Well, it may be more than 10 years since I tied my last trout and pike flies… so it shouldn’t be that hard to get back on track. Says me while still fearing that „Flexo Crab” saltwater fly pattern, which seems quite scary to complete. Almost as every time, I’m sure there must be a method to any madness, saltwater flies included. The shrimps have eyes. So, let’s start making them.

Trout flies are quite intricate because they’re tied on much smaller hooks and they require a great deal of practice and skills to make some decent offerings for the highly selective salmonids. Consequently, SW flies can’t be that dreadful to tie. Still, I’ve heard some horror stories about trigger fish that make them some of the most challenging SW species to catch on a fly, because they can be so finicky. Can’t wait to see!

So, while waiting for the Gamakatsu SW fly hooks to come from the U.S. and the GT brushes to arrive from Taimen from Poland, I got my first fly tying materials delivery from a local fly shop – Troutline. When I last tied my last big pike flies the A+B epoxy was the messy norm to finish the flies heads. Now, it’s been replaced by the more convenient UV resin – use the amounts you need on the fly’s head or body then apply UV light and the resin cures to solid in matter of seconds.

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In the package there was a bottle of UV resin thick from Hends and a UV torch with 9 UV LEDs and a working range of 380-425nm. So, tonight I put them to work since the Red Sea fly fishing trip is upon me and I have to tie at least 12 different fly patterns ranging from spawning shrimps on #6 hooks to #6/0 Mega Clousers, Sempers and GT Brush Flies.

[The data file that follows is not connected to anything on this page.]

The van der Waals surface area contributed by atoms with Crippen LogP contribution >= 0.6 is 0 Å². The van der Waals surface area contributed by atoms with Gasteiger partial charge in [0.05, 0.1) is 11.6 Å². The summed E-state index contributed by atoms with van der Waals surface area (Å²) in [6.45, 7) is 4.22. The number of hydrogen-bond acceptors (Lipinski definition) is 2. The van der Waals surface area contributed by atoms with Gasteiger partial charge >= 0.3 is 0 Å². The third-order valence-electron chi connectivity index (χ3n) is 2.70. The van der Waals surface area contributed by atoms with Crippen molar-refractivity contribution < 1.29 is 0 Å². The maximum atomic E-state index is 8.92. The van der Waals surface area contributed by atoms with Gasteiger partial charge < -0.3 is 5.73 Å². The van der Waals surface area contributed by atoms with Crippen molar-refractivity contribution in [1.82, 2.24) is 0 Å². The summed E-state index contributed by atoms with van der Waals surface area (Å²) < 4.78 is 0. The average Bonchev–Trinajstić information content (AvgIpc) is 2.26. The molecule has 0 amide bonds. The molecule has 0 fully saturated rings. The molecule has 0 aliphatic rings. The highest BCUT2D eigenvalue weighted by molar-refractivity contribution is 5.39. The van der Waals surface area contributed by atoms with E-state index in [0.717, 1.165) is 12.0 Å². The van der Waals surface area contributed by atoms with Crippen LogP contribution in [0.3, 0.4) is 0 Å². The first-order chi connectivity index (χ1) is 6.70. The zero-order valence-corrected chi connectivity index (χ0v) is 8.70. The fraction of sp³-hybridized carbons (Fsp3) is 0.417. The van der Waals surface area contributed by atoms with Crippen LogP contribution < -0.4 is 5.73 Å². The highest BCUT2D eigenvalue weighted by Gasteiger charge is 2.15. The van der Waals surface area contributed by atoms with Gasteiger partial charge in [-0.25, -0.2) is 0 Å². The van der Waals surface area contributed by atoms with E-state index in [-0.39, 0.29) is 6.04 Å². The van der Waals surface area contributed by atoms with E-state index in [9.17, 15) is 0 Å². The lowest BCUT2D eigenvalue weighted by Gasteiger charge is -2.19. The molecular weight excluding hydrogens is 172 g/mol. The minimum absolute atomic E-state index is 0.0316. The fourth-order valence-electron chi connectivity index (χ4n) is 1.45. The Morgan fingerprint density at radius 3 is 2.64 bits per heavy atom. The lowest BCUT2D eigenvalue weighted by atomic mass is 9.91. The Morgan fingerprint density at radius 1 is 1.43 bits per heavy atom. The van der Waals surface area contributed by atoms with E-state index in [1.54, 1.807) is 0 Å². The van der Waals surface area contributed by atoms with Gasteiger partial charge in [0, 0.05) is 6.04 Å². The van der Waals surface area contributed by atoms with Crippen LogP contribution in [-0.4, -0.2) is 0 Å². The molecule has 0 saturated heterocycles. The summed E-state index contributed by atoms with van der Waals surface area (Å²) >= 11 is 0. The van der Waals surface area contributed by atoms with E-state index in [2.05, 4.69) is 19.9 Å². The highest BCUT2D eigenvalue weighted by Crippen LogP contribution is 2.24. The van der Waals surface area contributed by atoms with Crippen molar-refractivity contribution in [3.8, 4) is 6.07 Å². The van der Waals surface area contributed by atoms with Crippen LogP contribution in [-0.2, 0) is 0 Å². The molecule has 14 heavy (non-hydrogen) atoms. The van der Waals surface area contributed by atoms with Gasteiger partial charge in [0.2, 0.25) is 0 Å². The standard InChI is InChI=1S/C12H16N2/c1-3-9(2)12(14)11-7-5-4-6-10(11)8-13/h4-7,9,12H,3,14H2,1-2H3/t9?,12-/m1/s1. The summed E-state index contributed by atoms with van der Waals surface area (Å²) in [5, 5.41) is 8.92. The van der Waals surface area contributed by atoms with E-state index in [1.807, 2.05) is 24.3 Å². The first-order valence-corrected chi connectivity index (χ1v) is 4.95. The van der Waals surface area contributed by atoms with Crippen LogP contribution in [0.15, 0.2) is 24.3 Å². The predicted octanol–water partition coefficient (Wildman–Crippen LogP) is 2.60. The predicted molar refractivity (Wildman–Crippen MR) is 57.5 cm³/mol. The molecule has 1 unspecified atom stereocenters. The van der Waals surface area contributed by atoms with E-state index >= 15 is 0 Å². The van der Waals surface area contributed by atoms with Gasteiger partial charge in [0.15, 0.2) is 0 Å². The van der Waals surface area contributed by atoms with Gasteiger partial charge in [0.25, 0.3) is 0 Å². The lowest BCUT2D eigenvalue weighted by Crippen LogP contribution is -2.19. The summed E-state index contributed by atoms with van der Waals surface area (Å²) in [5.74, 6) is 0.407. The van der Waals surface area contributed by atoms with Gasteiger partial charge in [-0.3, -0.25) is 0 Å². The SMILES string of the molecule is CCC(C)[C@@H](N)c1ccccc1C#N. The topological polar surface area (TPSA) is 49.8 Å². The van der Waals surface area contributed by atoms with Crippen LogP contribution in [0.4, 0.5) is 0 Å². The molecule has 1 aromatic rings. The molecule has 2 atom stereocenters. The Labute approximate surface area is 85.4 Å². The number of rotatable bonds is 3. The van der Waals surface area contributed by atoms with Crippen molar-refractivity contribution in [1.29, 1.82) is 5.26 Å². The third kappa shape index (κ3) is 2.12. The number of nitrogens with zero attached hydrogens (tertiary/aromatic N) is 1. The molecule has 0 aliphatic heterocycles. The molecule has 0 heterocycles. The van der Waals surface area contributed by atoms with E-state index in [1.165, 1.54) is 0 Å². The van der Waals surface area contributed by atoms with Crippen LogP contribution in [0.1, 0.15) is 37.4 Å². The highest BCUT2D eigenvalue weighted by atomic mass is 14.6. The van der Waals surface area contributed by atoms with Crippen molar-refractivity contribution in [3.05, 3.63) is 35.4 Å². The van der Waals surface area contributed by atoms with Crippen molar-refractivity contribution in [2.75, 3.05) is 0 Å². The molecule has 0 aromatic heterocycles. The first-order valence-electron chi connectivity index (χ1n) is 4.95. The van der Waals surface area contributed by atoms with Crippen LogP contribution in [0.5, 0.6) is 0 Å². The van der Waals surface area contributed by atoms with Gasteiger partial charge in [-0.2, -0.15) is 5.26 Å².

Since the hooks are on their way, I decided to start making the parts for various flies, and I started with the eyes for shrimps and crabs. I found a nice recipe on YouTube that I recommend to anyone making that type of flies, I followed the instructions and in one hour or so I’ve got myself around two dozens of bubbly shrimp eyes.

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You just need some heavy monofilament (I used Sunline 35  lbs. Queen Star with a diameter of 0.47 mm), a lighter, the UV resin plus the UV torch. Cut short strands of mono, burn one end with the lighter to create a small bump, dip that bump into a small patch of UV resin on a paper, rotate it to evenly distribute and cure it in seconds with the UV torch. Finally, paint the eyes with some nail polish in the desired color (I don’t have that yet, I’ll be also trying some permanent marker, but as in the video, the painted eyes look better).

Update: „Wadda you know? You’ve got your mother’s eyes, too!” said Papa Shrimp to his 347 newborn son. So, the shrimps will have painted eyes, too 🙂 Check it out!

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Thank you my EOS M10 mirrorless camera for the crazy pics even without specialized macro lens! Will return with more pictures and movies once the real fly tying begins.

So far, the shrimps have eyes. That’s a start.